Who'll Collect the Win? 9 Firms Intent on Edging Out Kirkland and Latham

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Who’s next? Kirkland and Latham are in a class by themselves. So, which firms can get even bigger and create a new class? We asked more than 160 law firm marketing leaders and here’s who they think are the next firms to deliver blow-out growth:

DLA Piper and Dentons

These 2 merger-hungry firms lead the list of firms most likely to pass Kirkland and Latham in growth. Law firm leaders expect DLA Piper and Dentons to find new merger partners—and create 2 new, even larger firms to drive unmatched growth. Whether the mergers occur inside or outside the US remains to be seen—but—the competition expects each firm’s next moves to be big and impactful.

Baker McKenzie

The firm is undergoing major changes to bring together its many pieces into a unified growth machine. The firm closed comp, brought in a strong leader to drive client development, and is becoming much more aggressive in its innovation and thought leadership. This is the strongest effort yet to create the uniformity successful law firms need to scale past the current market leaders.

Hogan Lovells

With a collection of global clients which would make any law firm salivate, Hogan Lovells has the existing base to kick off blazing global growth. The firm’s proven experience in serving and managing global clients paired with its superior client service prowess has law firm leaders watching Hogan Lovell’s next steps—very carefully.  

Jones Day

Boasting one of the best brands and the highest levels of client service, Jones Day is positioned to leapfrog the market leaders. The firm brings one of the strongest cultures of strategic discipline and uniformity across the globe. The partners understand and believe in the firm’s strategy—and the changes in strategy as market demands change. Jones Day understands the legal world is all about its clients—and knows their clients better than most others. All this adds up to outsized growth waiting to happen.

Morgan Lewis

Morgan Lewis is one of the rare firms able to integrate its sizable lateral pool, deliver superior client service, change its approach to the market as needs develop, and is deeply committed to client-facing innovation (dating back over 20 years when Cisco used Morgan Lewis as the poster child for how to use AFAs). Look for the firm to take on more lateral groups and improve its already high-performing global client teams to drive leadership growth levels.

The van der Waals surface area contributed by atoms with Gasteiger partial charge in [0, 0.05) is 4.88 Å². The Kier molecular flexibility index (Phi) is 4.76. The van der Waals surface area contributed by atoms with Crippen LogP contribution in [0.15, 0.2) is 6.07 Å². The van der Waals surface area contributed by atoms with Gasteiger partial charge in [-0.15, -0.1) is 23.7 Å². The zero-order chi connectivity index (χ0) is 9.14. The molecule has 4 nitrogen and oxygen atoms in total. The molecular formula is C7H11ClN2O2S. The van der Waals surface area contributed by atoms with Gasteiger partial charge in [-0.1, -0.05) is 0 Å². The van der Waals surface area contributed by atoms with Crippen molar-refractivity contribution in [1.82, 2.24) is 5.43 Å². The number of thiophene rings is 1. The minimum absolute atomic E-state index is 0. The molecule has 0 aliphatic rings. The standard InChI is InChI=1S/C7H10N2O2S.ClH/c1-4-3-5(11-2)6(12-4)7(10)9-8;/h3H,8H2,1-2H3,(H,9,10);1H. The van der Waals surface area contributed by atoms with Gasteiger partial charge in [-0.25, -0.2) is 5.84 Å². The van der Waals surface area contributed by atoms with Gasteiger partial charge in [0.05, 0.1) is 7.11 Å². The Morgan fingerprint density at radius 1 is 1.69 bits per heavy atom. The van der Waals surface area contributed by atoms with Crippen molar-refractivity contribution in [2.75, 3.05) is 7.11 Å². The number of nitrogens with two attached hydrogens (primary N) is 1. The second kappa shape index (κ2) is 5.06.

Paul, Weiss

Paul, Weis announced its new growth strategy by picking up Scott Barshay out of Cravath. Not only did it announce the death knell for lock step, it announced the firm was going big. The firm is one of the few with successful lateral integration. The firm’s lateral rainmakers are supported while growing the existing client base firmwide. A longtime client feedback advocate, Paul, Weiss is adding business (and profits) by leaps and bounds.

Quinn Emanuel

Quinn is nothing if not aggressive. Having passed $1 billion last year, you have to believe $3 or $5 billion in revenue is the next goal. The firm takes marketing and business development more seriously than most give it credit for. Quinn targets prime clients and goes after them with a vengeance. It understands how to win work without RFPs. The firm brings in rainmakers able to keep their existing clients while also finding new ones. Quinn is enjoying brand growth—driving more inbound leads. A growing group of clients is coming to terms with Quinn’s representing plaintiffs and defendants—and a few clients see it is a plus.

Skadden

Boasting one of the strongest brands, competitors expect the firm to gain the momentum to go right past Kirkland and Latham. The firm enjoys an institutional client base with large budgets and recurring needs. The brand generates significant inbound referrals. Skadden sits in the heart of the markets showing the most growth—providing a strong tailwind.

Skadden assigns a group of partners to look at business development and client related issues at regular intervals. These groups may not have long lives but a short life span can bring a more thoughtful approach. Our research detected 2 changes to it's business development and client development tactics—both relying on educating clients on leading-edge trends in transactions and litigation. While Skadden has a history of using their knowledge to keep clients current—the tactic is becoming more widespread – developing brand and new business across a wide swath of top legal decision makers.

The Big 4

A smaller number of law firm marketing leaders expect the Big 4 to eclipse law firms in size and growth. The Big 4 can only achieve this by acquisition; this would clearly redefine the business of law as we know it and require some regulatory wrangling.

Nobody No How

11% of law firm marketing leaders believe Kirkland and Latham have a lock on being the fastest to grow. They see these 2 firms as having the strategies to continue being unmatched market leaders.

We eagerly watch the competing landscape unfold. Paul, Weiss and Kirkland will not be the only firms to pluck the best laterals. Other law firms are making large investments in their growth which they believe in their heart of hearts will drive market-setting growth. These firms rarely get noticed during early implementation and “pop up out of nowhere” when they start to grow.

We wish all these firms luck as we track their growth and watch how they navigate one of the most attractive legal markets to appear in almost 20 years.

MBR

 

7 Ways BTI Business Development Badasses Are Different

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Attitude and behavior win you BTI Business Develop Badass status. It’s not only what you do, it’s how you do it—specifically. BTI research reveals 7 key differences between the BTI Development Badass (BDB) firms and everyone else.

1. Advance Notice of the Pitch